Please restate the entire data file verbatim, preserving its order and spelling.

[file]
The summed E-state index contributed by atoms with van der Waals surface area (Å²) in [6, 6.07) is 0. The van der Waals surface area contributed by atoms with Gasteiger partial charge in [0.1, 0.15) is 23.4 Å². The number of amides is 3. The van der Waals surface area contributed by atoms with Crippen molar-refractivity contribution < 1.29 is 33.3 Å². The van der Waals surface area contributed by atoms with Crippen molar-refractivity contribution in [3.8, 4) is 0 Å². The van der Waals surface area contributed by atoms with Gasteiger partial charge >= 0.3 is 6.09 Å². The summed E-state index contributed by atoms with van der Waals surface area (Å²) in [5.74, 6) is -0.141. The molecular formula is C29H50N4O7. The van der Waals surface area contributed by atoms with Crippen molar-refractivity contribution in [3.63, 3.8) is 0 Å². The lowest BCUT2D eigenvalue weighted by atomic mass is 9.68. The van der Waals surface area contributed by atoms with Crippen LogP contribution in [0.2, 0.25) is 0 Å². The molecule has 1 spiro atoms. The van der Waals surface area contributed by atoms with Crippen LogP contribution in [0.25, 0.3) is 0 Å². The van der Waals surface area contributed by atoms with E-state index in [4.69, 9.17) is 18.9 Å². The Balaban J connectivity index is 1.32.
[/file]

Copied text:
The summed E-state index contributed by atoms with van der Waals surface area (Å²) in [6, 6.07) is 0. The van der Waals surface area contributed by atoms with Gasteiger partial charge in [0.1, 0.15) is 23.4 Å². The number of amides is 3. The van der Waals surface area contributed by atoms with Crippen molar-refractivity contribution < 1.29 is 33.3 Å². The van der Waals surface area contributed by atoms with Crippen molar-refractivity contribution in [3.8, 4) is 0 Å². The van der Waals surface area contributed by atoms with Gasteiger partial charge >= 0.3 is 6.09 Å². The summed E-state index contributed by atoms with van der Waals surface area (Å²) in [5.74, 6) is -0.141. The molecular formula is C29H50N4O7. The van der Waals surface area contributed by atoms with Crippen molar-refractivity contribution in [3.63, 3.8) is 0 Å². The lowest BCUT2D eigenvalue weighted by atomic mass is 9.68. The van der Waals surface area contributed by atoms with Crippen LogP contribution in [0.2, 0.25) is 0 Å². The molecule has 1 spiro atoms. The van der Waals surface area contributed by atoms with Crippen LogP contribution in [0.25, 0.3) is 0 Å². The van der Waals surface area contributed by atoms with E-state index in [4.69, 9.17) is 18.9 Å². The Balaban J connectivity index is 1.32.